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myMEGusta

Named for things that please me (“me gusta” in Spanish) and rhymes with balabusta (Yiddish for “good homemaker”).

Archive for the month “May, 2015”

The Decade of the Bacon?

baconThere was a recent news item regarding the wild popularity of bacon on chic restaurant menus, quite ironic in these days of fear of nitrates, salt and fat.

But there’s no disputing it. This meat may be king right now, but myMEGusta would not call a bacon wrapped (3½ yards the ad screams!) fast food pepperoni/bacon pizza anything vaguely regal.

Bacon is simply a cut of pork belly which has been brined and cured, and is usually served crisply fried. Among the myths about bacon is that baking it will result in less fat (not fried, you know), and the occasional ‘tips’ about how to reduce shrinking. But, if the objective is to minimize fat content and optimize crispiness, you’re best off cooking in plenty of its own fat until achieving the desired color, drain/squeeze like crazy on paper towels to get rid of the fat, then serve immediately.

Canadian Bacon

Canadian Bacon

Canadian bacon is a different cut of cured pork entirely, made from the loin, and, of course, is prepared differently, more sautéed than fried, and an important ingredient in eggs Benedict.  It’s also the yummy meat used in the infamous “Bacon Butty” of Britain. For more on this, and other English treats, go to myMEGusta’s 2014 Fourth of July Special: A Salute to the Brits. http://wp.me/p1VQOz-k5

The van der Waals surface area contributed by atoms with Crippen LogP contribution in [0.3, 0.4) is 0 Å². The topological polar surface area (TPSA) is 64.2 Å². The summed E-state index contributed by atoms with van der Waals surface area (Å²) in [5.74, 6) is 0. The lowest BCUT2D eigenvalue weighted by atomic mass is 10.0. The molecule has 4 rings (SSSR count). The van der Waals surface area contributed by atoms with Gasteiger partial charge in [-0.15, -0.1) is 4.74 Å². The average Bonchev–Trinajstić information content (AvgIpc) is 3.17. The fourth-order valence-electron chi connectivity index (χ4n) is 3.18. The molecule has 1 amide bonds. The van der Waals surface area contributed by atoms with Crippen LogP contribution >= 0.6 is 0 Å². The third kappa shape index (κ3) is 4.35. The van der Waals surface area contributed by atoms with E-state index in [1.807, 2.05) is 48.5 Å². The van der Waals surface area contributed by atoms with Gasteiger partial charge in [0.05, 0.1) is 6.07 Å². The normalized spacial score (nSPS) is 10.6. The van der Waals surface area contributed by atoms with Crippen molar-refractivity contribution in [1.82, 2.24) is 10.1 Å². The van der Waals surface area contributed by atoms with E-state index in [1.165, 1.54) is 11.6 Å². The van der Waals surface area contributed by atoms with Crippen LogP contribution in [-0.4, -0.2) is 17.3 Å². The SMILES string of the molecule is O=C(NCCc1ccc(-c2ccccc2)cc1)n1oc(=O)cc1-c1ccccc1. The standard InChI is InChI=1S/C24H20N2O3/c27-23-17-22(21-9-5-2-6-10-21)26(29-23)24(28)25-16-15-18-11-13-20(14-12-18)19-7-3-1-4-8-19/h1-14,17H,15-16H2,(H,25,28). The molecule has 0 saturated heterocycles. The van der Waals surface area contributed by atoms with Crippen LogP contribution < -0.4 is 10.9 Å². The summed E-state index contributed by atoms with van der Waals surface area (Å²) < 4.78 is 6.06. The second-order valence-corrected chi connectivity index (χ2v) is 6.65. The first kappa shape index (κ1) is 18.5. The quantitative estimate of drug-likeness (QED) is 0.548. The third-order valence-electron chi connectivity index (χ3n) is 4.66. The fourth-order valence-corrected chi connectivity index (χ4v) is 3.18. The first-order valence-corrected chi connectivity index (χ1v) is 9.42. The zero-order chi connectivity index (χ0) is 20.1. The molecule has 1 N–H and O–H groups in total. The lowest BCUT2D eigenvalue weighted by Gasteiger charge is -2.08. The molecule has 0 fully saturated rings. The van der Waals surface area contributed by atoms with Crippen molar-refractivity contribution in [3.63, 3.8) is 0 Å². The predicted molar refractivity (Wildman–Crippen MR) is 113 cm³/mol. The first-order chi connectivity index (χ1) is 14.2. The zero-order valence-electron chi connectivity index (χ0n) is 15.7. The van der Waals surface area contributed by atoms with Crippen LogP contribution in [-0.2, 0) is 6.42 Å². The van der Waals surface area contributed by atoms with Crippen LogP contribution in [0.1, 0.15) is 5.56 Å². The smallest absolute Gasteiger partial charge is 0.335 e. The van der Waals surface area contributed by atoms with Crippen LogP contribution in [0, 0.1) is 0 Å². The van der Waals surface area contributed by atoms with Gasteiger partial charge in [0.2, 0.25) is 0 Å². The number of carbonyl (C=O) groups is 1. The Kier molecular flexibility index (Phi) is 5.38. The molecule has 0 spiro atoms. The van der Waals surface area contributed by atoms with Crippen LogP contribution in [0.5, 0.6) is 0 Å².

Chocolate Covered Bacon

Chocolate Covered Bacon

Then there’s the whole subject of chocolate covered bacon, which sounds like an abomination, but is really quite delicious when the chocolate is extremely dark and the best quality, and the bacon is crisp and salty. You can find more pictures in publications like Healthy Living and Low Carb Recipes. (We do not make this stuff up.)

A particularly delicious bacon dish can be found in the bier halls of Munich and elsewhere in Germany. Known as Krustenbraten, this is a roasted pork belly which has been roasted to exquisite crispness on the outside and then served in thick slices.

Krustenbraten

Krustenbraten

Chanterelles with Smoky Bacon and Spaetzle

Chanterelles with Smoky Bacon and Spaetzle

On another occasion, smoky bacon found its way into a delicious dish of chanterelles with spaetzle at the Hotel Landgasthof zum Adler in rural Baden-Wurttemberg, Germany, not overwhelmingly meaty, just enough to give a great flavors to the fresh mushrooms.

Italian pancetta, salt cured pork belly, is great to keep on hand in the freezer, and a little goes a long way adding a nice dimension to sauces and soups, as well as being a key ingredient in classics such as Bucatini-all-Amatriciana.

Pancetta

Pancetta

It is sometimes found in the packaged cold cut section, either sliced or diced, but more likely in the deli section, where you can order a thin slice, wrap well, and cut off little pieces as you need them. If thinly sliced, it can be fried like bacon to make a tasty, pretty garnish.bacon pancetta fried

Bucatini-all-amatriciana

Bucatini-all-amatriciana

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When Table Wine’s NOT What’s on the Table!

Sometimes an unexpected beverage is better than the usual vino.

 

Cognac with Your Wonton Soup